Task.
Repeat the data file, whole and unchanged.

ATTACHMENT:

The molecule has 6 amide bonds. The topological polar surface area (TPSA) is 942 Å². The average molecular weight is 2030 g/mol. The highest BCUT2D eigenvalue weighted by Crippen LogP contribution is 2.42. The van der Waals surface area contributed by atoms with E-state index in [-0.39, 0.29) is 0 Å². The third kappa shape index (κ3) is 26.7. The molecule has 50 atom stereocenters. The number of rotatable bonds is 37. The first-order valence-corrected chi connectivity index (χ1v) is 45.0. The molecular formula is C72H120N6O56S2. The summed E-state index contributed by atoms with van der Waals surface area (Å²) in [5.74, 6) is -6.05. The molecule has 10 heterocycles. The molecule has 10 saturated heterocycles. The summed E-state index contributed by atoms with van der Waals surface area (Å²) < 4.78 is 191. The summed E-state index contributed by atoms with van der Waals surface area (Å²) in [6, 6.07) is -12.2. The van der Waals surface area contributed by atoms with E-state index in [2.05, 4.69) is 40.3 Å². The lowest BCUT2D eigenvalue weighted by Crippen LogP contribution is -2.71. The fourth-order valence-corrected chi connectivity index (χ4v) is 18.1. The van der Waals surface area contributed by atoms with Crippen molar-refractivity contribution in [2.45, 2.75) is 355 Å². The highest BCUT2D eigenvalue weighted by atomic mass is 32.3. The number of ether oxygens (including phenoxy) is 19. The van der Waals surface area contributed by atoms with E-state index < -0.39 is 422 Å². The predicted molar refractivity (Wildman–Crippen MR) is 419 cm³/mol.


The molecule has 6 amide bonds. The topological polar surface area (TPSA) is 942 Å². The average molecular weight is 2030 g/mol. The highest BCUT2D eigenvalue weighted by Crippen LogP contribution is 2.42. The van der Waals surface area contributed by atoms with E-state index in [-0.39, 0.29) is 0 Å². The third kappa shape index (κ3) is 26.7. The molecule has 50 atom stereocenters. The number of rotatable bonds is 37. The first-order valence-corrected chi connectivity index (χ1v) is 45.0. The molecular formula is C72H120N6O56S2. The summed E-state index contributed by atoms with van der Waals surface area (Å²) in [5.74, 6) is -6.05. The molecule has 10 heterocycles. The molecule has 10 saturated heterocycles. The summed E-state index contributed by atoms with van der Waals surface area (Å²) < 4.78 is 191. The summed E-state index contributed by atoms with van der Waals surface area (Å²) in [6, 6.07) is -12.2. The van der Waals surface area contributed by atoms with E-state index in [2.05, 4.69) is 40.3 Å². The lowest BCUT2D eigenvalue weighted by Crippen LogP contribution is -2.71. The fourth-order valence-corrected chi connectivity index (χ4v) is 18.1. The van der Waals surface area contributed by atoms with Crippen molar-refractivity contribution in [2.45, 2.75) is 355 Å². The highest BCUT2D eigenvalue weighted by atomic mass is 32.3. The number of ether oxygens (including phenoxy) is 19. The van der Waals surface area contributed by atoms with E-state index < -0.39 is 422 Å². The predicted molar refractivity (Wildman–Crippen MR) is 419 cm³/mol.